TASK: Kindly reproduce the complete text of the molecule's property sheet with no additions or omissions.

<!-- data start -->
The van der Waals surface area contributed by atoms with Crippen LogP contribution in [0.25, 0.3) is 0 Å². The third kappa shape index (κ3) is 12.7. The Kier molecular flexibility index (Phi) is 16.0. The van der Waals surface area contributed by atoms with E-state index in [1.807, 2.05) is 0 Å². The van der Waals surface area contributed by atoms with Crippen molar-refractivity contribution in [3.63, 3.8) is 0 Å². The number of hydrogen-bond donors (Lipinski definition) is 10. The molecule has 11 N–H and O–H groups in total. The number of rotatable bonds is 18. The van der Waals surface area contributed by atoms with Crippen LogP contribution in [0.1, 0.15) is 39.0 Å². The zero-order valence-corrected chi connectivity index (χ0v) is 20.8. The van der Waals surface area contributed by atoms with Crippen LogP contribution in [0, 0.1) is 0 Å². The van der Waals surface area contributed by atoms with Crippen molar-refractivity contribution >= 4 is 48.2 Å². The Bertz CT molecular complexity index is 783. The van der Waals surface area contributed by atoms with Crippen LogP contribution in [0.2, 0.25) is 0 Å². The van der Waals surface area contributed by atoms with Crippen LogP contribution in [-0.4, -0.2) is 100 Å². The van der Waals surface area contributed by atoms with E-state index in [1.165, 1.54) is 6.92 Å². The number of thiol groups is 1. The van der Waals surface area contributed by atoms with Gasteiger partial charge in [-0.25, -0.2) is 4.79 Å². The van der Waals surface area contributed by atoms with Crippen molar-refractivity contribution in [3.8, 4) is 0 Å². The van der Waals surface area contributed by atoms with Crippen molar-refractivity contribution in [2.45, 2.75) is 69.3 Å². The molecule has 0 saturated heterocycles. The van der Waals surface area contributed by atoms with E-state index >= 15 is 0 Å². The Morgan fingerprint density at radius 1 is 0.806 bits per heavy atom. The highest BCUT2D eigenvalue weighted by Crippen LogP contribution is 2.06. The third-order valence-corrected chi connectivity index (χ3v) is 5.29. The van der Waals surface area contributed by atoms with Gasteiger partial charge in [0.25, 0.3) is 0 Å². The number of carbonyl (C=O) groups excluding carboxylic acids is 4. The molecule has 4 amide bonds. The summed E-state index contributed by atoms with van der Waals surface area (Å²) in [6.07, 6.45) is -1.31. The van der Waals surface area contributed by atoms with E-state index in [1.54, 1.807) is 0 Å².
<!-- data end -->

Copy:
The van der Waals surface area contributed by atoms with Crippen LogP contribution in [0.25, 0.3) is 0 Å². The third kappa shape index (κ3) is 12.7. The Kier molecular flexibility index (Phi) is 16.0. The van der Waals surface area contributed by atoms with E-state index in [1.807, 2.05) is 0 Å². The van der Waals surface area contributed by atoms with Crippen molar-refractivity contribution in [3.63, 3.8) is 0 Å². The number of hydrogen-bond donors (Lipinski definition) is 10. The molecule has 11 N–H and O–H groups in total. The number of rotatable bonds is 18. The van der Waals surface area contributed by atoms with Crippen LogP contribution in [0.1, 0.15) is 39.0 Å². The zero-order valence-corrected chi connectivity index (χ0v) is 20.8. The van der Waals surface area contributed by atoms with Crippen LogP contribution in [0, 0.1) is 0 Å². The van der Waals surface area contributed by atoms with Crippen molar-refractivity contribution >= 4 is 48.2 Å². The Bertz CT molecular complexity index is 783. The van der Waals surface area contributed by atoms with Crippen LogP contribution in [0.2, 0.25) is 0 Å². The van der Waals surface area contributed by atoms with Crippen LogP contribution in [-0.4, -0.2) is 100 Å². The van der Waals surface area contributed by atoms with E-state index in [1.165, 1.54) is 6.92 Å². The number of thiol groups is 1. The van der Waals surface area contributed by atoms with Gasteiger partial charge in [-0.25, -0.2) is 4.79 Å². The van der Waals surface area contributed by atoms with Crippen molar-refractivity contribution in [3.8, 4) is 0 Å². The van der Waals surface area contributed by atoms with Crippen molar-refractivity contribution in [2.45, 2.75) is 69.3 Å². The molecule has 0 saturated heterocycles. The van der Waals surface area contributed by atoms with E-state index >= 15 is 0 Å². The Morgan fingerprint density at radius 1 is 0.806 bits per heavy atom. The highest BCUT2D eigenvalue weighted by Crippen LogP contribution is 2.06. The third-order valence-corrected chi connectivity index (χ3v) is 5.29. The van der Waals surface area contributed by atoms with Gasteiger partial charge in [0.25, 0.3) is 0 Å². The number of carbonyl (C=O) groups excluding carboxylic acids is 4. The molecule has 4 amide bonds. The summed E-state index contributed by atoms with van der Waals surface area (Å²) in [6.07, 6.45) is -1.31. The van der Waals surface area contributed by atoms with E-state index in [1.54, 1.807) is 0 Å².